Nepal | March 30, 2020

Rhino transfer to Bardiya protested citing security

Himalayan News Service
Rhinos in Chitwan National Park. Photo: Chitwan National Park/File

Rhinos in Chitwan National Park. Photo: Chitwan National Park/File

Chitwan, February 29

Almost one-and-a-half dozen organisations working for animal rights have started protesting the authority’s recent decision to transfer five rare one-horned rhinoceros from Chitwan National Park to Bardiya National Park.

Preparations are under way to transfer two rhinos on tomorrow and three on Wednesday to Bardiya.

Representatives of various organisations handed over a memo to Chief District Officer Binod Prakash Singh today, saying that Bardiya National Park lacked conducive atmosphere and security for the animals.

The organisations claimed that the rhinos, which were earlier transferred to Bardiya from Chitwan, had failed to survive. As many as 83 rhinos were transferred to Bardiya earlier, but only 29 of them are alive.

Receiving the memo from the rights activists, CDO Singh pledged to take the issue to the concerned authority immediately.

Stating that it wasn’t under his jurisdiction to meddle with the administration’s decision, he said the issue should be addressed through state’s policy and programmes.

Organisations representing Smuggling Control Youth Campaign, Bird Education Society, Sauraha, Regional Hotel Association, Bio-diversity Stakeholders’ Society, journalists and professors, among others have been protesting against the transfer.

Chitwan National Park Chief Conservation Officer Ram Chandra Kandel said they had decided to transfer the animals to maintain variation, prevent epidemic, flooding dangers and increase the population of healthy rhinos.

Meanwhile, Ramesh Kumar Thapa, Chief Conservation Officer of Bardiya National Park, claimed that they had managed good security and habitat for the rhinos this time.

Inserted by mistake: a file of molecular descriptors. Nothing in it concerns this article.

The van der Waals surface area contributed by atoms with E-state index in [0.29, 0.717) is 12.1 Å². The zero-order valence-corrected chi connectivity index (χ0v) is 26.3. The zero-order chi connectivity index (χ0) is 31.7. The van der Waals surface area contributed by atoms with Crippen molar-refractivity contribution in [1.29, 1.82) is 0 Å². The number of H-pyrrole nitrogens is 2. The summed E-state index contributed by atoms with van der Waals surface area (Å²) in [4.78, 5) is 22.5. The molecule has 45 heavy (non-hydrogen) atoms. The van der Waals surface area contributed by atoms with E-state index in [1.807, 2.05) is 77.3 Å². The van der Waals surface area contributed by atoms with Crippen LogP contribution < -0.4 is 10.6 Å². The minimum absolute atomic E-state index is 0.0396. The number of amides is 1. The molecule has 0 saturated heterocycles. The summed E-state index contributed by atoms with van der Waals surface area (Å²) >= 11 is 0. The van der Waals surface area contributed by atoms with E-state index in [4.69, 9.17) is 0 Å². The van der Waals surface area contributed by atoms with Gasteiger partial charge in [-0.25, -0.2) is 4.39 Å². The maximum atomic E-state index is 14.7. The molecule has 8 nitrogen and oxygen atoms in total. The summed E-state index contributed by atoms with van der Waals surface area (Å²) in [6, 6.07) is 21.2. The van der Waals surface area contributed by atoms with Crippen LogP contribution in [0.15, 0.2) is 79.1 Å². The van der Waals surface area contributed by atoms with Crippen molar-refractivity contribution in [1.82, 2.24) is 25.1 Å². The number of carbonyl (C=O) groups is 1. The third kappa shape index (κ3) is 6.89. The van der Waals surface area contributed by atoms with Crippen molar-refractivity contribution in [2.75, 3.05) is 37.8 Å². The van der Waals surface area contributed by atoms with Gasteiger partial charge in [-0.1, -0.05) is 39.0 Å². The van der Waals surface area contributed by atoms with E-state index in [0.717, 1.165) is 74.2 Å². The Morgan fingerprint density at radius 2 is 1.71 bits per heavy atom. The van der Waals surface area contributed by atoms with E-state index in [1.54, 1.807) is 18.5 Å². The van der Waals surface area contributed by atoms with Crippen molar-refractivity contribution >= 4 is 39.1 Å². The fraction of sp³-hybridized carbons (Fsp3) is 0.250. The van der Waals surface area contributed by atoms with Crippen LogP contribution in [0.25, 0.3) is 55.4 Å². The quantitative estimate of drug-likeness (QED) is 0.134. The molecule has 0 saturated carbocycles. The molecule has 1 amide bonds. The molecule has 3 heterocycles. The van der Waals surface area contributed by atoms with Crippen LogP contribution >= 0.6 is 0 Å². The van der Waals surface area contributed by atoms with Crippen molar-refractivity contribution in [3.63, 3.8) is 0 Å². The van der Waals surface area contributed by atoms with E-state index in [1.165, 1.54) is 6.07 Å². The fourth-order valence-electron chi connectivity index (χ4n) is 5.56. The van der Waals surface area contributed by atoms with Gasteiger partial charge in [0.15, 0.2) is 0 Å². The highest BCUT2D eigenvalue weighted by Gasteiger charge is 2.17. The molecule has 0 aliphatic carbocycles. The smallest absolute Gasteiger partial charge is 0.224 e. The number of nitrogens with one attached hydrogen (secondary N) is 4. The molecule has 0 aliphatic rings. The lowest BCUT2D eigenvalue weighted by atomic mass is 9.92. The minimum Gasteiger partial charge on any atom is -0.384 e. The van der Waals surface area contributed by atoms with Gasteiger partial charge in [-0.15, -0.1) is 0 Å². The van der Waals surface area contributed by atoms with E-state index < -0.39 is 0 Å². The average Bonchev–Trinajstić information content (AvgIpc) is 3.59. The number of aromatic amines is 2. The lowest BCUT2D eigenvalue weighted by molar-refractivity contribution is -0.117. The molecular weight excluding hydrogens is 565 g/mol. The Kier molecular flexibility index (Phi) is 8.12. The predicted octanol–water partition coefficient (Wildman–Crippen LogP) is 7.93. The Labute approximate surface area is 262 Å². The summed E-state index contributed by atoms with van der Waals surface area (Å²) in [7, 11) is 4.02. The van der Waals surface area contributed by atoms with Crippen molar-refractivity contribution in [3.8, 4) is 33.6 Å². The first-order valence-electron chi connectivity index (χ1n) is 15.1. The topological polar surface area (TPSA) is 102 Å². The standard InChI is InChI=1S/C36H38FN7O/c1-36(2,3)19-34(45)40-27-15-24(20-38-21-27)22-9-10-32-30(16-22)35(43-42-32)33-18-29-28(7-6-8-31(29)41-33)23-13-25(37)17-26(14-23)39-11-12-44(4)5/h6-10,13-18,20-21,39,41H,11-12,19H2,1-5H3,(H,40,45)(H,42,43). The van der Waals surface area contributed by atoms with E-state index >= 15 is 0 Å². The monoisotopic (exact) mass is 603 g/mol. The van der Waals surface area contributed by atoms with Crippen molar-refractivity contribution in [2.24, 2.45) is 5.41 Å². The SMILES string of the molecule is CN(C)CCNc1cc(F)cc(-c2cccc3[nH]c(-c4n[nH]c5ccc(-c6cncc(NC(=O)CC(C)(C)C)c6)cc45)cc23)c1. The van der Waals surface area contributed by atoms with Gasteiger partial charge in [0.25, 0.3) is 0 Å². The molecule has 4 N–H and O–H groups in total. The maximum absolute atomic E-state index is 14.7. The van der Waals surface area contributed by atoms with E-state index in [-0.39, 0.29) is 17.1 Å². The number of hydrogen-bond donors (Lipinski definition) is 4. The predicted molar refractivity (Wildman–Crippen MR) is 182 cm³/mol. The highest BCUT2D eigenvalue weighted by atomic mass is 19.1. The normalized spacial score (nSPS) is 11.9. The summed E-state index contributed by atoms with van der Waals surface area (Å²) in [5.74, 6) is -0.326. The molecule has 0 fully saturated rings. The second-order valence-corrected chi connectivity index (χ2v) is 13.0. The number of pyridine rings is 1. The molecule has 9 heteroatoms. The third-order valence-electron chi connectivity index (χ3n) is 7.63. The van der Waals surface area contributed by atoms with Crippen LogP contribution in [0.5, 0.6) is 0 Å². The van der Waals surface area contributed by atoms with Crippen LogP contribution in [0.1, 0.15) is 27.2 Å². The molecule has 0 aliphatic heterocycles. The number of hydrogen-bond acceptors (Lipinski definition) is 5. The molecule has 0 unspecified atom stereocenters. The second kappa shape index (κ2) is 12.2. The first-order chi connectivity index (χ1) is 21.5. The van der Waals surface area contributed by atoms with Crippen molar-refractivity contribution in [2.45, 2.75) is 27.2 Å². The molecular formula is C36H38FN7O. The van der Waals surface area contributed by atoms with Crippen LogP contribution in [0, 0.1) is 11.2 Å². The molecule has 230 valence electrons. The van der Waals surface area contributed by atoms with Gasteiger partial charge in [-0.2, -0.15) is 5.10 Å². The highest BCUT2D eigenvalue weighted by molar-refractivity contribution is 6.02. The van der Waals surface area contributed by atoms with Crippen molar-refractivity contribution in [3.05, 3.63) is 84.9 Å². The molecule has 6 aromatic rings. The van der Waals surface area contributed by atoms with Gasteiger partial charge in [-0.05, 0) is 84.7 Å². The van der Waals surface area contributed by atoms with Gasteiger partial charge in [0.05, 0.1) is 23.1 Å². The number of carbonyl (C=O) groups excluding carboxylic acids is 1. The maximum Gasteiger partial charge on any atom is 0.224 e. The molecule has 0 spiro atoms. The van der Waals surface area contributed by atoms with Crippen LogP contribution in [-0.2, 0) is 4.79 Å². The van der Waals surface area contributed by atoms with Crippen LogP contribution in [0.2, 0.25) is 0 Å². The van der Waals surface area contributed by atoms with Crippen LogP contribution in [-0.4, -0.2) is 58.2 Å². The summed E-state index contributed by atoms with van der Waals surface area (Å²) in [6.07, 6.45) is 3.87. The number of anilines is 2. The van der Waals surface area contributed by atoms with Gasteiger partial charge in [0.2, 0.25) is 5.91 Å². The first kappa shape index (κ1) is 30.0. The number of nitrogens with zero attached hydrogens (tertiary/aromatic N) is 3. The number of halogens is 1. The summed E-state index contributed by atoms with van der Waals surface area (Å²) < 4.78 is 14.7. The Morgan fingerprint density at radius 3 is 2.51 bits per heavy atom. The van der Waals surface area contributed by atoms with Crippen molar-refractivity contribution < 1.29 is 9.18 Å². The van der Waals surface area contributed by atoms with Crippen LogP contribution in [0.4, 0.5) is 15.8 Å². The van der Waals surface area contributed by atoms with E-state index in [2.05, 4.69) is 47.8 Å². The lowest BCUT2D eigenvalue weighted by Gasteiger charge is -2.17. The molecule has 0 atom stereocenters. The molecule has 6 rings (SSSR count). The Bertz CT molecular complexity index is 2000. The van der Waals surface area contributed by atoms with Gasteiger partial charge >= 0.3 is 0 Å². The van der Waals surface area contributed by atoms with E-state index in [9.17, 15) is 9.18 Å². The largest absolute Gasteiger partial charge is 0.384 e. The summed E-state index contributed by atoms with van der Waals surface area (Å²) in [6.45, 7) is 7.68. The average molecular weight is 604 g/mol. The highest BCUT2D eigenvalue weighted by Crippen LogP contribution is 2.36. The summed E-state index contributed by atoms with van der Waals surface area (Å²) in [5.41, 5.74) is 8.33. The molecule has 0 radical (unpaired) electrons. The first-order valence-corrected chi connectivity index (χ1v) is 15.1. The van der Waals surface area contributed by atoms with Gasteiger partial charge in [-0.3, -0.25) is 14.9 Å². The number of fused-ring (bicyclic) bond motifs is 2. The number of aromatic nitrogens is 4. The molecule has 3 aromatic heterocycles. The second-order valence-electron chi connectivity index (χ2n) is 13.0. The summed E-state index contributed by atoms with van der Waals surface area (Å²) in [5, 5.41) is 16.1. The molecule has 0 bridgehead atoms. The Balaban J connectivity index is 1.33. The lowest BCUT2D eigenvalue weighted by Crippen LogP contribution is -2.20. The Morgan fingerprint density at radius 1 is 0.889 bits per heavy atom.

According to the National Park and Department of Wildlife Conservation, as many as 82 rhinos were transferred to Bardiya National Park and five to Shuklaphanta Wildlife Reserve until 2003.

There are 645 rhinos in Nepal as per last year’s census. Of them, 605 are in Chitwan National Park, 29 in Bardiya National Park and 8 in Shuklaphanta Wildlife Reserve.

“As more than 70 rhinos transferred from Chitwan were killed by poachers in the late years, the security situation has been beefed up this time in Bardiya,” claimed Thapa.

As many as 12 security posts have been established in the Babai area, where there was not a single post earlier.

A total of 65 kilometre forest road has also been constructed to reach the Babai region.

There is a Nepali Army Barrack and they have been provided with Identity-based Rhino Monitoring and Real Time Smart Patrolling Training.

According to Thapa, as many as 19 consumers’ committees have been formed in the northern belt of Babai region and are used for rhino conservation.

People from the region had handed as many as 250 weapons to the national park administration of late.

Thapa said as many as 80 staff have been recruited for rhino conservation in the national park. Around 600 hectare land and 10 wetlands have been managed in Babai Valley for food and habitat of the rhinos.

Bardiya National Park, occupies 968 square kilometres in Banke and Surkhet districts.

A version of this article appears in print on March 01, 2016 of The Himalayan Times.

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